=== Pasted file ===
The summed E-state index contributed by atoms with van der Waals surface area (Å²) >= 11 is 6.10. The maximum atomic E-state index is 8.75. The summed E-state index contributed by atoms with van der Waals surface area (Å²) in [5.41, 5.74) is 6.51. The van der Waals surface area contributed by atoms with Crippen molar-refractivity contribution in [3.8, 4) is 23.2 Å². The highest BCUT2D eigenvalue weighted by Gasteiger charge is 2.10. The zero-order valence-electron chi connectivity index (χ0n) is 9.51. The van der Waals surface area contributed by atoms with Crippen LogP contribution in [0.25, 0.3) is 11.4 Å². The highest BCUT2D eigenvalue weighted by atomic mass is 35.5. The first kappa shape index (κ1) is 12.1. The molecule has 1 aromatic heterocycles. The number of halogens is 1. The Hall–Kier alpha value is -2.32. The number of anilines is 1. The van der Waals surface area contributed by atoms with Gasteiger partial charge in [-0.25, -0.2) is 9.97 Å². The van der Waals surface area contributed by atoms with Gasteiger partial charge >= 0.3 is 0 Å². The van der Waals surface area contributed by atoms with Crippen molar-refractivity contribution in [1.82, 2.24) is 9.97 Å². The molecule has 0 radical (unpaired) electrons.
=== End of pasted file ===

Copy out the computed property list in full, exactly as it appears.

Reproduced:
The summed E-state index contributed by atoms with van der Waals surface area (Å²) >= 11 is 6.10. The maximum atomic E-state index is 8.75. The summed E-state index contributed by atoms with van der Waals surface area (Å²) in [5.41, 5.74) is 6.51. The van der Waals surface area contributed by atoms with Crippen molar-refractivity contribution in [3.8, 4) is 23.2 Å². The highest BCUT2D eigenvalue weighted by Gasteiger charge is 2.10. The zero-order valence-electron chi connectivity index (χ0n) is 9.51. The van der Waals surface area contributed by atoms with Crippen LogP contribution in [0.25, 0.3) is 11.4 Å². The highest BCUT2D eigenvalue weighted by atomic mass is 35.5. The first kappa shape index (κ1) is 12.1. The molecule has 1 aromatic heterocycles. The number of halogens is 1. The Hall–Kier alpha value is -2.32. The number of anilines is 1. The van der Waals surface area contributed by atoms with Gasteiger partial charge in [-0.25, -0.2) is 9.97 Å². The van der Waals surface area contributed by atoms with Gasteiger partial charge >= 0.3 is 0 Å². The van der Waals surface area contributed by atoms with Crippen molar-refractivity contribution in [1.82, 2.24) is 9.97 Å². The molecule has 0 radical (unpaired) electrons.